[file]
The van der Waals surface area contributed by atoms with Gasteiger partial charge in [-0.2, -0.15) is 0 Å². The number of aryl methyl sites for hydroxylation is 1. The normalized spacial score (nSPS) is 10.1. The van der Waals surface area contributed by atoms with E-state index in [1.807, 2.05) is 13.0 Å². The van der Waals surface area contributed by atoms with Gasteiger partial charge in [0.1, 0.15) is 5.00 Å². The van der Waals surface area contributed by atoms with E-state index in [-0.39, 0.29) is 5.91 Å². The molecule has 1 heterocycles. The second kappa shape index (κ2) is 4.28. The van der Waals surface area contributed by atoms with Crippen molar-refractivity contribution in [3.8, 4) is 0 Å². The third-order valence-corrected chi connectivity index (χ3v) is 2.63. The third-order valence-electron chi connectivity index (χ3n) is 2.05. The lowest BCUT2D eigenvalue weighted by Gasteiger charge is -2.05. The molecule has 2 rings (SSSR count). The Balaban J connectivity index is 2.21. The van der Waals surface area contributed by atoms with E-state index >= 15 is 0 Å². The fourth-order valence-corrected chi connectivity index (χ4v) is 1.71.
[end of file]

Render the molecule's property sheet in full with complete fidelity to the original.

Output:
The van der Waals surface area contributed by atoms with Gasteiger partial charge in [-0.2, -0.15) is 0 Å². The number of aryl methyl sites for hydroxylation is 1. The normalized spacial score (nSPS) is 10.1. The van der Waals surface area contributed by atoms with E-state index in [1.807, 2.05) is 13.0 Å². The van der Waals surface area contributed by atoms with Gasteiger partial charge in [0.1, 0.15) is 5.00 Å². The van der Waals surface area contributed by atoms with E-state index in [-0.39, 0.29) is 5.91 Å². The molecule has 1 heterocycles. The second kappa shape index (κ2) is 4.28. The van der Waals surface area contributed by atoms with Crippen molar-refractivity contribution in [3.8, 4) is 0 Å². The third-order valence-corrected chi connectivity index (χ3v) is 2.63. The third-order valence-electron chi connectivity index (χ3n) is 2.05. The lowest BCUT2D eigenvalue weighted by Gasteiger charge is -2.05. The molecule has 2 rings (SSSR count). The Balaban J connectivity index is 2.21. The van der Waals surface area contributed by atoms with E-state index >= 15 is 0 Å². The fourth-order valence-corrected chi connectivity index (χ4v) is 1.71.